Take the 2-minute tour ×
Stack Overflow is a question and answer site for professional and enthusiast programmers. It's 100% free, no registration required.

Even after casting a void pointer, I am getting compilation error while dereferencing it. Could anyone please let me know the reason of this.

int lVNum = 2;
void *lVptr;
lVptr = (int*)&lVNum;

printf("\nlVptr[60 ] is  %d \n",lVptr[1]);
share|improve this question
    
You can't dereference a void pointer. What's the actual compilation error? –  MatthewD Mar 18 '13 at 1:29
8  
In four lines of code we have (a) an unnecessary cast, (b) an illegal dereference of an untyped pointer, and (c) out-of-bounds undefined-behaviour. That may be a new record. –  WhozCraig Mar 18 '13 at 1:30
    
What compiler errors do you get? It's difficult to tell you the reason for errors without the actual errors themselves. –  Code-Apprentice Mar 18 '13 at 1:31
    
@Code-Guru: In general, yes. Here, not so much. –  Ed S. Mar 18 '13 at 1:32
    
What do you expect lVptr[1] to return? –  tjameson Mar 18 '13 at 1:36

7 Answers 7

up vote 4 down vote accepted

printf("\nlVptr[60 ] is %d \n", *(int*)lVptr);

This will cast the void pointer to a pointer to an int and then dereference it correctly.

If you want to treat it as an array (of one), you could do a slightly ugly ((int *)lVptr)[0]. Using [1] is out of bounds, and therefore not a good idea (as for lVptr[60]...)

share|improve this answer

It doesn't make sense to dereference a void pointer. How will the compiler interpret the memory that the pointer is pointing to? You need to cast the pointer to a proper type first:

int x = *(int*)lVptr;
share|improve this answer

It's still a void* because that's what you declared it as. Any pointer may be implicitly converted to a void*, so that cast does nothing and you are left with a pointer to void just as you began with.

You'll need to declare it as an int*.

void *some_ptr = /* whatever */;
int *p = (int*)some_ptr;
// now you have a pointer to int cast from a pointer to void

Note that the cast to an int* is also unnecessary, for the same reason you don't have to (and should not) cast the return value of malloc in C.

void*'s can be implicitly converted to and from any other pointer type. I added the cast here only for clarity, in your code you would simply write;

int *p = some_void_ptr;

Also, this:

lVptr[1]

Is wrong. You have a pointer to a single int, not two. That dereference causes undefined behavior.

share|improve this answer
    
+1 the only thing left in this is the cast, which in C isn't needed. Other than that, this addresses it all. –  WhozCraig Mar 18 '13 at 1:35
    
@WhozCraig: Yeah, I just wanted it to be as clear as possible. I suppose I should mention it though; it may prevent silly malloc casts in the future. –  Ed S. Mar 18 '13 at 1:36
    
yeah. "// cast not needed (or recommended), but amplifies what you're doing." Still got the up-vote =P –  WhozCraig Mar 18 '13 at 1:38

You can not dereferencing a void pointer because it doesn't have type, first need to cast it and then dereferencing *(int *)lVptr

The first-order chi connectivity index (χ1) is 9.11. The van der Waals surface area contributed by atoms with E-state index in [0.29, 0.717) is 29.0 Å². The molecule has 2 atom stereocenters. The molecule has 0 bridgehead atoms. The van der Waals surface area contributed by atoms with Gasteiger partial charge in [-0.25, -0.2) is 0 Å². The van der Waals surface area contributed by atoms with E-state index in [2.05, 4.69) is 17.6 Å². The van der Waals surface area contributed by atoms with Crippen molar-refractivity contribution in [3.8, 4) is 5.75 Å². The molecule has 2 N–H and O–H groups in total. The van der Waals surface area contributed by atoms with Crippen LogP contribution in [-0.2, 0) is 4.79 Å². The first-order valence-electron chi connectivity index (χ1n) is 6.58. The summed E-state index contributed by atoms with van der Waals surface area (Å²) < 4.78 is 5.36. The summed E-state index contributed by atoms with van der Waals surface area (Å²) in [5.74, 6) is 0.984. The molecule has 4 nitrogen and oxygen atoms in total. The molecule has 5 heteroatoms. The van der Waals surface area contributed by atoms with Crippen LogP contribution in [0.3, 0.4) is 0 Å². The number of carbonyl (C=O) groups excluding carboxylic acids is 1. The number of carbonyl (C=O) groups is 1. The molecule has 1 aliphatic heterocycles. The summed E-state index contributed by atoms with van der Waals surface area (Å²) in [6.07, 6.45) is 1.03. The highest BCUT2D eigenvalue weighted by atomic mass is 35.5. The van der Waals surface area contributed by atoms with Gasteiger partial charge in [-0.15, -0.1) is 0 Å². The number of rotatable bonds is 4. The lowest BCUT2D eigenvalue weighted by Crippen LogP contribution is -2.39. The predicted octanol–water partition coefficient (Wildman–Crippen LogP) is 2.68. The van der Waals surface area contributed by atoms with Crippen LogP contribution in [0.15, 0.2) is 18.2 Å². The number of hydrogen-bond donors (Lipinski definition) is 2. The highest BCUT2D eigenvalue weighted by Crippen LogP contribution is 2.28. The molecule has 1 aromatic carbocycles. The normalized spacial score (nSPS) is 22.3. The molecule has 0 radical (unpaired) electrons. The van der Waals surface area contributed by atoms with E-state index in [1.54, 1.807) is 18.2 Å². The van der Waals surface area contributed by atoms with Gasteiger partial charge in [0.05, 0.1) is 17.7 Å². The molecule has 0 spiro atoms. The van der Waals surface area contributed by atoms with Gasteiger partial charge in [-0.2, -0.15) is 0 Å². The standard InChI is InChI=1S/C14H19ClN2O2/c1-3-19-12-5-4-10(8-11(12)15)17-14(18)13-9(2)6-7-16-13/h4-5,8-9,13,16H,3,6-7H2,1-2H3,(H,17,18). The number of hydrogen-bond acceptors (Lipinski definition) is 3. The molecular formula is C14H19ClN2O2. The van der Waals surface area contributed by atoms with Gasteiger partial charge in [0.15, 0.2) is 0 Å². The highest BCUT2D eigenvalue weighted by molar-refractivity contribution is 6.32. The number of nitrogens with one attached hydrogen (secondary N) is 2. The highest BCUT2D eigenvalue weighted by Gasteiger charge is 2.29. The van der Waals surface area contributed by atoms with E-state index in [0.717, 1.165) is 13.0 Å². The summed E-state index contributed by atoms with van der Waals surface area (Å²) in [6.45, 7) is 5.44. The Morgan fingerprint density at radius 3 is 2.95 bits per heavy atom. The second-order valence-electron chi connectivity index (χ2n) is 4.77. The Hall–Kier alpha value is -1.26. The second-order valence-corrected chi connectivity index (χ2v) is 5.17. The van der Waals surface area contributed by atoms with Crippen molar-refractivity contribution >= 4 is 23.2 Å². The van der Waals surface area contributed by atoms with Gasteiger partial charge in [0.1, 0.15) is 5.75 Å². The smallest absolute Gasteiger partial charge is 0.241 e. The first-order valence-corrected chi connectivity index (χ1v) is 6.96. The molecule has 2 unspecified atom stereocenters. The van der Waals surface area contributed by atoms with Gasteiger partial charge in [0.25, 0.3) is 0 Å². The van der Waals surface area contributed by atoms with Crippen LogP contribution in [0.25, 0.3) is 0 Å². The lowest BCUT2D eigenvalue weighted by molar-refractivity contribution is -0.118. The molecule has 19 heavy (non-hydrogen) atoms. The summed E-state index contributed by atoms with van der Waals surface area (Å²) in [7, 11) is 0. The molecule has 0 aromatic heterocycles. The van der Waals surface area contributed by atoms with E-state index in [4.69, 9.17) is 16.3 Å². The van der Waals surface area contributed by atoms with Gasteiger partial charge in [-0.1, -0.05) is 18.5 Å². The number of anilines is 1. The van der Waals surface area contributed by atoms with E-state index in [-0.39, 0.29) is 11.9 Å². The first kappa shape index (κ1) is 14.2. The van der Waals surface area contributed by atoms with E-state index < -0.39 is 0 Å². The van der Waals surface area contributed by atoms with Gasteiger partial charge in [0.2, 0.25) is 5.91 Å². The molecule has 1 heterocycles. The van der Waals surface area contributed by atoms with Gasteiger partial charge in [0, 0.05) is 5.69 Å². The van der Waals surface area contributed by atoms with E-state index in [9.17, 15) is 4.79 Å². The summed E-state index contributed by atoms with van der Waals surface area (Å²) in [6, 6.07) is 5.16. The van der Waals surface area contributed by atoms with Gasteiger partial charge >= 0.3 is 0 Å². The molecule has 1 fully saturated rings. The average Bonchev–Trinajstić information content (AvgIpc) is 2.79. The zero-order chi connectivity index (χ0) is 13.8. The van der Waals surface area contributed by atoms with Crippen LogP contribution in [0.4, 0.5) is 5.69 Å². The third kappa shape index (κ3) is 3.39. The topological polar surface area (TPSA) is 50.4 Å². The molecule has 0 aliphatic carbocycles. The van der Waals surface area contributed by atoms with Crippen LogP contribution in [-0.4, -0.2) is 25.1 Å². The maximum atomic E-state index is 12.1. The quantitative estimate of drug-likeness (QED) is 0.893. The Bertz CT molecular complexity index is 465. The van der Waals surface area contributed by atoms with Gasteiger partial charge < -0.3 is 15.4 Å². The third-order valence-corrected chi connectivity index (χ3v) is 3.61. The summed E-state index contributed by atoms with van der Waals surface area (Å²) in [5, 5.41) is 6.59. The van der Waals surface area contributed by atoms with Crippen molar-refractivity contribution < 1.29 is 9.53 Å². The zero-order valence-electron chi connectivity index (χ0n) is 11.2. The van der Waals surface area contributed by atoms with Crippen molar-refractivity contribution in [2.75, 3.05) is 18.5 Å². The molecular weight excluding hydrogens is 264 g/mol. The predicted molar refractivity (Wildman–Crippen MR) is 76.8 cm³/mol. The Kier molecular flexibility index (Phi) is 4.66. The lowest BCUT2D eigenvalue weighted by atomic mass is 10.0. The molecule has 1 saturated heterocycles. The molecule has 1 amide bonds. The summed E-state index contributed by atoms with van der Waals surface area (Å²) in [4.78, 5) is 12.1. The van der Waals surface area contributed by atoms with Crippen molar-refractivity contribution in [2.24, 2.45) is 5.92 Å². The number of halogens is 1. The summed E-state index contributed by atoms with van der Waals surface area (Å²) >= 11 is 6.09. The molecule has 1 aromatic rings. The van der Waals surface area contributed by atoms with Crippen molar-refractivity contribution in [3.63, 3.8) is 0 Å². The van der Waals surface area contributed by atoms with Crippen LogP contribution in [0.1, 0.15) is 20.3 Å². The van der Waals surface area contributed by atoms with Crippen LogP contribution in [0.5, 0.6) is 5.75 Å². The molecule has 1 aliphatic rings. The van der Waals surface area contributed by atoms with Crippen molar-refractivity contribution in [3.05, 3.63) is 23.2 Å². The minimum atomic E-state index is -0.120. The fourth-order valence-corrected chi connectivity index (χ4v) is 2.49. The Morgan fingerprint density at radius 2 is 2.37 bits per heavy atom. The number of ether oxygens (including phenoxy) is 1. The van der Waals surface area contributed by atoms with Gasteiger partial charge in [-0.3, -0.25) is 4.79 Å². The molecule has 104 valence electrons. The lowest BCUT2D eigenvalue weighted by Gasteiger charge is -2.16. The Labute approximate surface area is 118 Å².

int lVNum = 2;
void *lVptr;
lVptr = &lVNum;

printf("\nlVptr[60 ] is  %d \n",*(int *)lVptr);
share|improve this answer

A void pointer is just that, a pointer to a void (nothing definable).

Useful in some instances. For example malloc() returns a void pointer precisely because it allocated memory for an UNDEFINED purpose. Some functions may likewise take void pointers as arguments because they don't care about the actual content other than a location.

To be honest, the snippet you posted makes absolutely no sense, can't even guess what you were trying to do.

share|improve this answer

Example of what you might be trying to do:

#include <stdio.h>

int main () {
    void *v;
    unsigned long int *i = (unsigned long int *)v;

    *i = 5933016743776703571;

    size_t j = sizeof(i);
    printf("There are %ld bytes in v\n", j);

    size_t k;
    for (k = 0; k < j; k++) {
        printf("Byte %ld of v: %c\n", k, ((char *)v)[k]);
    }
}

Output:

There are 8 bytes in v
Byte 0 of v: S
Byte 1 of v: T
Byte 2 of v: A
Byte 3 of v: C
Byte 4 of v: K
Byte 5 of v: O
Byte 6 of v: V
Byte 7 of v: R
share|improve this answer

@ Code-Guru I tried to compile it in visual studio. It gives error - expression must be a pointer to complete object.

Thanks teppic, As you suggested, the following compiles and yields right result.

#include<stdio.h>

void main(){

printf("study void pointers \n");

int lvnum = 2;
void *lvptr;
lvptr = &lvnum;
printf("\n lvptr is %d\n",((int *)lvptr)[0]);


}

However if I try printf("\n lvptr is %d\n",((int *)lVptr)[60]); It compiles and runs but gives random number.

Thanks a lot, friends for all the suggestions. Apologies that I assigned a void pointer to unnecessarily casted int pointer and expected it to get dereferenced. However I should have casted it when I want to dereference it.

Purpose of the snippet: In my sources I found klocwork error which was caused by similar situation. On the contrary the program not only compiled but also gave correct results. Reason- it is a low level code (no OS) where the memory assigned to the void pointer is already reserved till the count of like 60. But the klocwork tool was unable to parse the files having that limit resulting in error. I did a lot of brain storming and ended up in something silly.

Saurabh

share|improve this answer

Your Answer

 
discard

By posting your answer, you agree to the privacy policy and terms of service.

Not the answer you're looking for? Browse other questions tagged or ask your own question.